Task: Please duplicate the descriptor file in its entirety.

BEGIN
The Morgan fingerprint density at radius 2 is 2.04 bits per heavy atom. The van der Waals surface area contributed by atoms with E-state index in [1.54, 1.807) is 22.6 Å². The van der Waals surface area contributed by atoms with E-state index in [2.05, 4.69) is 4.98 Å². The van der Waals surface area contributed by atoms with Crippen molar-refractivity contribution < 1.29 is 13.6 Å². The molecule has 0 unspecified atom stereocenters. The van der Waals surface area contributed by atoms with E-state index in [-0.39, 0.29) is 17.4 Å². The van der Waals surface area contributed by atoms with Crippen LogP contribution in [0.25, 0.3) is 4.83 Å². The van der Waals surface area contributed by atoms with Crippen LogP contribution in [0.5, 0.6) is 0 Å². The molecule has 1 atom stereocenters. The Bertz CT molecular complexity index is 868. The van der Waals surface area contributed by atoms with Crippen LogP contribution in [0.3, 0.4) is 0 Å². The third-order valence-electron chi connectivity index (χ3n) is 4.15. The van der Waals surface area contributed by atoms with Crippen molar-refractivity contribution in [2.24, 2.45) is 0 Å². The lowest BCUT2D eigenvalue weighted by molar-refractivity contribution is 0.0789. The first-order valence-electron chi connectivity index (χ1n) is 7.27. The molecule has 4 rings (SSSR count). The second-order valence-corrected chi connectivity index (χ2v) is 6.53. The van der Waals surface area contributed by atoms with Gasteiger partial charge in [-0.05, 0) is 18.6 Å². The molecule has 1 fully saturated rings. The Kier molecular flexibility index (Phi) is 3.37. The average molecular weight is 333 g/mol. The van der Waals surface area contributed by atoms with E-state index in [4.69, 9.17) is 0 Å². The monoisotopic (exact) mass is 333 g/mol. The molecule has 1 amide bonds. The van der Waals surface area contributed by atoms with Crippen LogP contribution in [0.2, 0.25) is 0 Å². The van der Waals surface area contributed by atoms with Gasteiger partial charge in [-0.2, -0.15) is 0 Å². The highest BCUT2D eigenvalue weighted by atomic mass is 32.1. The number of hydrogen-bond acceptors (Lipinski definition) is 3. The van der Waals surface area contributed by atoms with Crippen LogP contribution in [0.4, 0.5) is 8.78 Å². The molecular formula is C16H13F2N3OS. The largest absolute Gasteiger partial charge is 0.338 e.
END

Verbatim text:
The Morgan fingerprint density at radius 2 is 2.04 bits per heavy atom. The van der Waals surface area contributed by atoms with E-state index in [1.54, 1.807) is 22.6 Å². The van der Waals surface area contributed by atoms with E-state index in [2.05, 4.69) is 4.98 Å². The van der Waals surface area contributed by atoms with Crippen molar-refractivity contribution < 1.29 is 13.6 Å². The molecule has 0 unspecified atom stereocenters. The van der Waals surface area contributed by atoms with E-state index in [-0.39, 0.29) is 17.4 Å². The van der Waals surface area contributed by atoms with Crippen LogP contribution in [0.25, 0.3) is 4.83 Å². The van der Waals surface area contributed by atoms with Crippen LogP contribution in [0.5, 0.6) is 0 Å². The molecule has 1 atom stereocenters. The Bertz CT molecular complexity index is 868. The van der Waals surface area contributed by atoms with Crippen LogP contribution in [0.3, 0.4) is 0 Å². The third-order valence-electron chi connectivity index (χ3n) is 4.15. The van der Waals surface area contributed by atoms with Crippen molar-refractivity contribution in [2.24, 2.45) is 0 Å². The lowest BCUT2D eigenvalue weighted by molar-refractivity contribution is 0.0789. The first-order valence-electron chi connectivity index (χ1n) is 7.27. The molecule has 4 rings (SSSR count). The second-order valence-corrected chi connectivity index (χ2v) is 6.53. The van der Waals surface area contributed by atoms with Gasteiger partial charge in [-0.05, 0) is 18.6 Å². The molecule has 1 fully saturated rings. The Kier molecular flexibility index (Phi) is 3.37. The average molecular weight is 333 g/mol. The van der Waals surface area contributed by atoms with E-state index in [4.69, 9.17) is 0 Å². The monoisotopic (exact) mass is 333 g/mol. The molecule has 1 amide bonds. The van der Waals surface area contributed by atoms with Crippen LogP contribution in [0.2, 0.25) is 0 Å². The van der Waals surface area contributed by atoms with Gasteiger partial charge in [-0.2, -0.15) is 0 Å². The highest BCUT2D eigenvalue weighted by atomic mass is 32.1. The number of hydrogen-bond acceptors (Lipinski definition) is 3. The van der Waals surface area contributed by atoms with Crippen LogP contribution in [0.4, 0.5) is 8.78 Å². The molecular formula is C16H13F2N3OS. The largest absolute Gasteiger partial charge is 0.338 e.